When we consider “natural polarity” reactions, we can look at the location of the bonds being added and we can look at the polarity of the starting materials to see that they all involve bonds forming between opposite polar connections and they all end up bonding at odd number connections.


Lewis Base with Conjugate Acceptors

A common example of exploiting this polarity is to be able to direct the addition across the bond of an α,β-unsaturated ketone. We are effectively converting the α,β-unsaturated ketone to an aldol to force the iodine to add in the 2 position.



Iminium and Enamine (conjugate acceptors/α,β-Unsaturated Ketones)

We can also exploit this natural polarity by using an iminium or enamine complex. these complexes have similarities to carbonyl based compounds. For this unit, all of the compounds we use to form iminiums will be secondary amines


The basic mechanism is as follows.


If the α-carbon is sp3 and has a free proton, the complex will form the more energetically favourable enamine



LUMO Lowering With Iminium

Since the Diels-Alder reactions are only limited by the thermodynamic barrier between the HOMO and LUMO of the diene and dienophile respectively, we can lower the LUMO by withdrawing electron density from it with an iminium.



This has been used in conjunction with chiral components on the catalysts to form enantioenriched products with decent enantiomeric purity. The \(\ce{t-Bu}\) group prevents the dienophile from rotating to the wrong side and the aromatic group blocks the diene from adding to the wrong face of the dienophile.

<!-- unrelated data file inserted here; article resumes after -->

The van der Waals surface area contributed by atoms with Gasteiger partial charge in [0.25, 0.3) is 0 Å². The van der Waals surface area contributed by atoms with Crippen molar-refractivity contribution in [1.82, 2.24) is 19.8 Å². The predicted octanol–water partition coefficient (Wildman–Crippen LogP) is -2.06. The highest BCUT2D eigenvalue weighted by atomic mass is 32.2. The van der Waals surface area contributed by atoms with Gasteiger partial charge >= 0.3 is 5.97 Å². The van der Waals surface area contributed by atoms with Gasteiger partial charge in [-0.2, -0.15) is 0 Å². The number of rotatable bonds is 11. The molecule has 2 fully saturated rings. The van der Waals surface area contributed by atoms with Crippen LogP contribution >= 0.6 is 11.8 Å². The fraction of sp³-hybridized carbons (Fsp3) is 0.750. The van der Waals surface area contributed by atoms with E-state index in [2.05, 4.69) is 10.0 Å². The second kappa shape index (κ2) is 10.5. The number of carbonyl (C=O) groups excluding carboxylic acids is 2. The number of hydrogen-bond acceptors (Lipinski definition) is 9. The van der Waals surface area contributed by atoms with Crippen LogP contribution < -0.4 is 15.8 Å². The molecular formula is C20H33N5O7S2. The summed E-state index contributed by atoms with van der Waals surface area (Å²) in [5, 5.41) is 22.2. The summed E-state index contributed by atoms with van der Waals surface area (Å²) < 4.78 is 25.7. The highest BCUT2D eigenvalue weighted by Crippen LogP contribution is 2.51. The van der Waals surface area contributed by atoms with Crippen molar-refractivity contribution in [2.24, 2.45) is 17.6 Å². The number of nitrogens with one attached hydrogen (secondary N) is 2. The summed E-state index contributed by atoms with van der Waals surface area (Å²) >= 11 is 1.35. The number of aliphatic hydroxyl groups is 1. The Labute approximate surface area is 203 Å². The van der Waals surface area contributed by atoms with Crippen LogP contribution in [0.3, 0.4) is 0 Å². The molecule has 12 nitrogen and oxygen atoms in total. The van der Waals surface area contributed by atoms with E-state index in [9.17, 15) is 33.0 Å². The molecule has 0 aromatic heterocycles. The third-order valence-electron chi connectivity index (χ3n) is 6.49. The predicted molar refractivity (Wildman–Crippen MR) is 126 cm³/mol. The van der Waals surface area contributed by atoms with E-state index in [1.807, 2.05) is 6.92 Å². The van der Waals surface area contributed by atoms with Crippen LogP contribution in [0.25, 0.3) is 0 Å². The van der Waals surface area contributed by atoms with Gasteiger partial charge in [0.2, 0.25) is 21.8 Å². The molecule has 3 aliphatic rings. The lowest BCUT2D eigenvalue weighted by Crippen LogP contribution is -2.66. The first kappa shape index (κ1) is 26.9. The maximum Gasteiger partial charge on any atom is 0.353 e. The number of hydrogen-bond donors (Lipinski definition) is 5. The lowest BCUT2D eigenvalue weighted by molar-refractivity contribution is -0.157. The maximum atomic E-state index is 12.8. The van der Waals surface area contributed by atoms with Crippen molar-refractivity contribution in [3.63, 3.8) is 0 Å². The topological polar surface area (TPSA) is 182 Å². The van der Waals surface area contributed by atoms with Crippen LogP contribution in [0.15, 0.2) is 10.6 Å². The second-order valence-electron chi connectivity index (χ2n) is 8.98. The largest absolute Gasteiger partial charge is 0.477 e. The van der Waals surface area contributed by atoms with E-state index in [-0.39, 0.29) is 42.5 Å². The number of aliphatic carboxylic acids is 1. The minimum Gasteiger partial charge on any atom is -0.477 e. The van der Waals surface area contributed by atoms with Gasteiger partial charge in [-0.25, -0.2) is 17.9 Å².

If we calculate the TON and TOF for this though, we have 16.5 turnovers for this catalysts and <1 turnover per hour. It’s an incredibly limited process, due to how many hurdles need to be met in the process to form the product.

Enamine Aldol Reactions

Lots of enamine catalysed reactions use proline as it has dual activation potential, that is, it can activate both the nucleophile and the electrophile, as well as helping the reaction by bringing the reactants together. In the reaction below, the imine here can be any carbonyl or carbonyl surrogate.

The reaction activates through the enamine, as it takes on an aldol like behaviour, making the alkene more nucleophilic and it H-bonds to the imine (more than 3 bond equivalents to a nitrogen), withdrawing some electron density, making its carbon more electrophilic.



Acyl Anion Reaction (\(\ce{C#N-}\))

The oldest organocatalytic reaction was discovered in the 1830s and involves reversing the polarity of the carbonyl carbon. This form however is limited in that it uses toxic cyanide and is non-enantioselective, due to the VERY small cyanide ion size. In it’s basic cyanide form, it’s mostly useful for dimerisation of carbonyl compounds. they take the general form of:


These reactions are identifiable by their distinct \(\ce{1,2-dioxy}\) or \(\ce{1,4-dioxy}\) structures, which go against the natural polarity that you’d expect of these reactions.


The key to these reactions working is the cyanohydrin ion, which is most similar to an acyl anion.





To address the issues with cyanide based catalysts, we can use N-heterocyclic carbene based molecules instead. These functionalities have a lone pair of electrons and are sp2 hybridised, though because of two bonds, despite their strange structure, they are formally neutral molecules.


A full carbene catalyst may look like this with chiral components, but we’ll either be dealing with just the catalyst core, or more likely, if we need to deal with a mechanism, just the CN based acyl anions.

The main thing to note here is that the polarity of the starting molecule is not conducive to bonding, though through the catalytic intermediate, the carbanion is formed that can attack the conjugated acceptor.


A full mechanism might look more like this, though is unlikely to be assessed.